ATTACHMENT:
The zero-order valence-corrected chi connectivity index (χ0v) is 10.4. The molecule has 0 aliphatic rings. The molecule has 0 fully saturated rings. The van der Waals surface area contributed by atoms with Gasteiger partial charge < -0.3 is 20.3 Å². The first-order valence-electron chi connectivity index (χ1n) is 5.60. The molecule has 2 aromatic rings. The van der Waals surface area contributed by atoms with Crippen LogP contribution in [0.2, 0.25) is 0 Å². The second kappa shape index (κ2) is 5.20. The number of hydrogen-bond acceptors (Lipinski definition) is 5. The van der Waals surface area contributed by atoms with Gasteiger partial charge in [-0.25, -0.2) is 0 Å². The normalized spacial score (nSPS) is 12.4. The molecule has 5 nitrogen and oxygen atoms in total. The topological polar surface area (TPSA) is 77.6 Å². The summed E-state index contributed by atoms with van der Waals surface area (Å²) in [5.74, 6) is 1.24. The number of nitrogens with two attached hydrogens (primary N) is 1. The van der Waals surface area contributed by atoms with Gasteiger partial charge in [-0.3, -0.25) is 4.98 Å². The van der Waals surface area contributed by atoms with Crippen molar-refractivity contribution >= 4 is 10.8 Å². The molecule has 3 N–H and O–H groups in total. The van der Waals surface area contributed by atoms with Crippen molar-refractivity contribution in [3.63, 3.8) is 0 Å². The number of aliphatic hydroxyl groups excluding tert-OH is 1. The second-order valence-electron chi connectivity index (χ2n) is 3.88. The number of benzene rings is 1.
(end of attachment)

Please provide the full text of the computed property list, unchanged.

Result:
The zero-order valence-corrected chi connectivity index (χ0v) is 10.4. The molecule has 0 aliphatic rings. The molecule has 0 fully saturated rings. The van der Waals surface area contributed by atoms with Gasteiger partial charge < -0.3 is 20.3 Å². The first-order valence-electron chi connectivity index (χ1n) is 5.60. The molecule has 2 aromatic rings. The van der Waals surface area contributed by atoms with Crippen LogP contribution in [0.2, 0.25) is 0 Å². The second kappa shape index (κ2) is 5.20. The number of hydrogen-bond acceptors (Lipinski definition) is 5. The van der Waals surface area contributed by atoms with Gasteiger partial charge in [-0.25, -0.2) is 0 Å². The normalized spacial score (nSPS) is 12.4. The molecule has 5 nitrogen and oxygen atoms in total. The topological polar surface area (TPSA) is 77.6 Å². The summed E-state index contributed by atoms with van der Waals surface area (Å²) in [5.74, 6) is 1.24. The number of nitrogens with two attached hydrogens (primary N) is 1. The van der Waals surface area contributed by atoms with Gasteiger partial charge in [-0.3, -0.25) is 4.98 Å². The van der Waals surface area contributed by atoms with Crippen molar-refractivity contribution >= 4 is 10.8 Å². The molecule has 3 N–H and O–H groups in total. The van der Waals surface area contributed by atoms with Crippen molar-refractivity contribution in [3.63, 3.8) is 0 Å². The number of aliphatic hydroxyl groups excluding tert-OH is 1. The second-order valence-electron chi connectivity index (χ2n) is 3.88. The number of benzene rings is 1.